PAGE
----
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  • Heikkurinen et al 2016 author accepted version

    Rights statement: This is the author’s version of a work that was accepted for publication in Journal of Cleaner Production. Changes resulting from the publishing process, such as peer review, editing, corrections, structural formatting, and other quality control mechanisms may not be reflected in this document. Changes may have been made to this work since it was submitted for publication. A definitive version was subsequently published in Journal of Cleaner Production, 113, 2016 DOI: 10.1016/j.jclepro.2015.12.016

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Organising in the Anthropocene: an ontological outline for ecocentric theorising

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<mark>Journal publication date</mark>1/02/2016
<mark>Journal</mark>Journal of Cleaner Production
Volume113
Number of pages10
Pages (from-to)705-714
Publication StatusPublished
Early online date23/12/15
<mark>Original language</mark>English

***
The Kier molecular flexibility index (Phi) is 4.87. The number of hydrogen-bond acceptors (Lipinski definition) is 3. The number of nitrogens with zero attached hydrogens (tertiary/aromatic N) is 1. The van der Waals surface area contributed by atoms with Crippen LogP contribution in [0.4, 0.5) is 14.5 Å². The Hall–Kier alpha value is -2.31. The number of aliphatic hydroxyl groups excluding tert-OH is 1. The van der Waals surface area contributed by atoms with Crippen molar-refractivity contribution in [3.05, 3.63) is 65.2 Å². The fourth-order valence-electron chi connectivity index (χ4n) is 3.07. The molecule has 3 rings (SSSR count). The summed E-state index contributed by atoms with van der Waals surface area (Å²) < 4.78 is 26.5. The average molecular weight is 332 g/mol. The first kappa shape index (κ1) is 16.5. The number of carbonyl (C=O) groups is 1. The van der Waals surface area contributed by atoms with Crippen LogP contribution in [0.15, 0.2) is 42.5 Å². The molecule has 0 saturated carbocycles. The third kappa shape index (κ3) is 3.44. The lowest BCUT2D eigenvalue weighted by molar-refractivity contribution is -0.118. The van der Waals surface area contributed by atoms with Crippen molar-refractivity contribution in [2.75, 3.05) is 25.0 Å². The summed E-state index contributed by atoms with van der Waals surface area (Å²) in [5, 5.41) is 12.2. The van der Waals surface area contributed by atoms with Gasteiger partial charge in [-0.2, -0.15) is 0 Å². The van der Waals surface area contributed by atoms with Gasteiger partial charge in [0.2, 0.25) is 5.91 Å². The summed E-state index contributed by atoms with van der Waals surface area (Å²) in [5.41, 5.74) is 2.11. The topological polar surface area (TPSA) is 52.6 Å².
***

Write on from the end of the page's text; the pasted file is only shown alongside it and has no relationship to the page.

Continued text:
Abstract

As a response to anthropogenic ecological problems, a group of organisation scholars have acknowledged the importance of ecocentric theorising that takes materiality and non-human objects seriously. The purpose of this article is to examine the philosophical basis of ecocentric organisation studies and develop an ontological outline for ecocentric theorising in the Anthropocene. The paper identifies the central premises of ecocentric organisations from the previous literature, and complements the theory with a set of ontological qualities common to all objects. The study draws on recent advances in object-oriented and ecological philosophies to present three essential qualities of objects, namely autonomy, uniqueness, and intrinsicality. The paper discusses how these qualities are critical in reclaiming the lost credibility and practical relevance of ecocentrism in both organisational theory and the sustainability sciences in general. To organise human activities in a sustainable manner in the new geological era, a new ontology is needed that not only includes materiality and non-humans in the analysis, but also leads to an ecologically and ethically broader understanding of ecospheric beings and their relationships.

Bibliographic note

This is the author’s version of a work that was accepted for publication in Journal of Cleaner Production. Changes resulting from the publishing process, such as peer review, editing, corrections, structural formatting, and other quality control mechanisms may not be reflected in this document. Changes may have been made to this work since it was submitted for publication. A definitive version was subsequently published in Journal of Cleaner Production, 113, 2016 DOI: 10.1016/j.jclepro.2015.12.016